Bodmin Town Council
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Bodmin Town Council
Shire House, Mount Folly
Bodmin, PL31 2DQ
Tel: (01208) 74159
Fax: (01208) 264764
Bodmin's History


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A Short History of Bodmin



Name and Origins...


 St Petroc

The name Bodmin is generally interpreted as "dwelling of or by the sanctuary of monks" from the Cornish "Bod-meneghy".


Bod is the Cornish word for abode or dwelling. In c975 and 1086 it was spelt Bodmine; in 1100 Botmenei; in 1253 Bodmen; in 1337 Bodman; and in 1522 Bodmyn.

According to tradition, St Petroc travelled from Padstow to Bodmin early in the 6th century, where he took over an existing monastic settlement established earlier by Uuren, a hermit and later to be known as St Guron.

The monastery developed acquiring extensive land holdings and during the 9th century Bodmin is believed to have been known as Dinurrin and to have been the seat of the Cornish Bishop Kenstec.

By the time of the Domesday survey in 1086 Bodmin had become the most important religious centre in Cornwall, with the shrine housing the relics of St Petroc a focal point for pilgrims.  Bodmin was then the largest town in the county, with a market and 68 dwellings. In the reign of Edward I in 1285 Bodmin became a Borough.


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Medieval Period...


St Petroc's remains carried in a casket

Bodmin continued to be a major religious centre all through the later Medieval period until the Reformation. In about 1136, St Petroc's monastery was re-established as the Augustinian Priory of St Mary the Virgin and St Petroc, with a range of new buildings constructed slightly to the south of the old monastery. In the early 13th century the Franciscan order established a friary in the area of Mount Folly Square.


Other religious foundations included two lazar (leper) houses and several chapels: St Leonard, St Nicholas, St Anthony, St George and St Margaret, which have given their names to various parts of the town.

The wealth of the town in the late medieval period is demonstrated by the rebuilding of the parish church from 1469-72; it is the largest parish church in Cornwall.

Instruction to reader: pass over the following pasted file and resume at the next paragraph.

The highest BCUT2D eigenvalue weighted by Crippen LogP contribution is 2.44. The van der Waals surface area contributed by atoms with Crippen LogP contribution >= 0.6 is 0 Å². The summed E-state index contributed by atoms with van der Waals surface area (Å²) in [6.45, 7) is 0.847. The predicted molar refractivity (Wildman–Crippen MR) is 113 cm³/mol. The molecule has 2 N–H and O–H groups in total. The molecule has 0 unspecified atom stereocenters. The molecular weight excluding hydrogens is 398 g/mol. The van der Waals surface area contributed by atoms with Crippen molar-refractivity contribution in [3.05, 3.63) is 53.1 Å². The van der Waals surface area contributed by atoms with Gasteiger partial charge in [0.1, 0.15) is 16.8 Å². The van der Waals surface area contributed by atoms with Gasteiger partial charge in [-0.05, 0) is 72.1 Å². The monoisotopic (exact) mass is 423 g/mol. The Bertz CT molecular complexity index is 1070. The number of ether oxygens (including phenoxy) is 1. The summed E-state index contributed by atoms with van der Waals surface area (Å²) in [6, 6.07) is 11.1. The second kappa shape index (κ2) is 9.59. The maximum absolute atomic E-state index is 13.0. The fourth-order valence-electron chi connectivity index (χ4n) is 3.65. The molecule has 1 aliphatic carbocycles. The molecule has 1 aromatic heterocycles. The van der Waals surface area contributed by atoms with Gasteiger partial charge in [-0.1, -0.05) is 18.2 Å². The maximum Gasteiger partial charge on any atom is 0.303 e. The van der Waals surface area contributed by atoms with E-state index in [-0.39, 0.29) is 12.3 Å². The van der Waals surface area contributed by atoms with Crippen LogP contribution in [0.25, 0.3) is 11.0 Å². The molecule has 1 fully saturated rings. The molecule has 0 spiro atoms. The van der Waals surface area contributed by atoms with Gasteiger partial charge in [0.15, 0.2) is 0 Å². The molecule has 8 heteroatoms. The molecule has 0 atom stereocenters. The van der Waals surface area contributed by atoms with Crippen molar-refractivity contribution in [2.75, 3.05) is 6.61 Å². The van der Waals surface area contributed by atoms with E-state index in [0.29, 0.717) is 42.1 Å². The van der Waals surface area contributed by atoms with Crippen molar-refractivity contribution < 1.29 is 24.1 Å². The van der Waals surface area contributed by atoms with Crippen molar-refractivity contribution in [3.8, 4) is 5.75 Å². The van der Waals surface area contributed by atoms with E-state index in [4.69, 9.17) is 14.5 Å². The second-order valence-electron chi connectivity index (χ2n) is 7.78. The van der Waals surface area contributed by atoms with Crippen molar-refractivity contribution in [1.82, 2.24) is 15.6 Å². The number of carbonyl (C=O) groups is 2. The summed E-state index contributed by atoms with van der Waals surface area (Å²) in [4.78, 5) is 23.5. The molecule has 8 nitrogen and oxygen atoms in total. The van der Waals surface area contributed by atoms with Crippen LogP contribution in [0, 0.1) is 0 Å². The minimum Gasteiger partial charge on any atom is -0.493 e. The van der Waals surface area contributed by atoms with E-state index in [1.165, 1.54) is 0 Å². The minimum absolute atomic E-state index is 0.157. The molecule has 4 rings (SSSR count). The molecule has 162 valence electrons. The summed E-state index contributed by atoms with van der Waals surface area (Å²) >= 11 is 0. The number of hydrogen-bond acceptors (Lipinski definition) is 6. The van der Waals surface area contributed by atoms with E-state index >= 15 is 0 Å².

As well as being the religious centre of Cornwall Bodmin was also the most important tin market (stannary), tin streaming was carried out all around Bodmin Moor. It was also the largest town in Cornwall during the medieval period. Even though 1500 inhabitants, including the Prior and most of the canons, died during the Black Death, the town recovered and remained a focal point in county affairs.


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Reformation Period...


St Petroc's Church today

The three main Cornish rebellions of 1483, 1497 and 1549 were centred on Bodmin. In 1497 a rebellion against taxes imposed by Henry VII was led by a Bodmin lawyer, Thomas Flamank and Michael Joseph, a blacksmith from St Keverne. With 3,000 men they marched on London but were heavily defeated at Blackheath. In the same year Perkin Warbeck, a pretender to the throne, arrived in Bodmin and proclaimed himself king as Richard IV. He led a Cornish army towards Exeter but was defeated and hanged in 1499 in London. In 1549 the Cornish rebelled once again against the loss of their Latin Mass and the imposition of the Book of Common Prayer in English. An army set off from Bodmin for London and yet again it was defeated with the leaders executed including the Mayor of Bodmin hanged on his own gallows.


The Reformation and Civil War period brought a period of relative stagnation and in 1538 the Priory and other institutions were dissolved with the buildings re-used or demolished. With the basic strength of the economy derived from trade in such as wool and leather Bodmin survived and in 1563 received a Royal Charter from Elizabeth I establishing it as a self governing town. Although Bodmin experienced no fighting during the Civil War, the expenses incurred by supporting the Royalist cause (the town was the headquarters of the royalist army) meant that the town was impoverished by the late 17th century, with many buildings in a state of disrepair.


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Redevelopment (part 1)...


A Fore Street Town House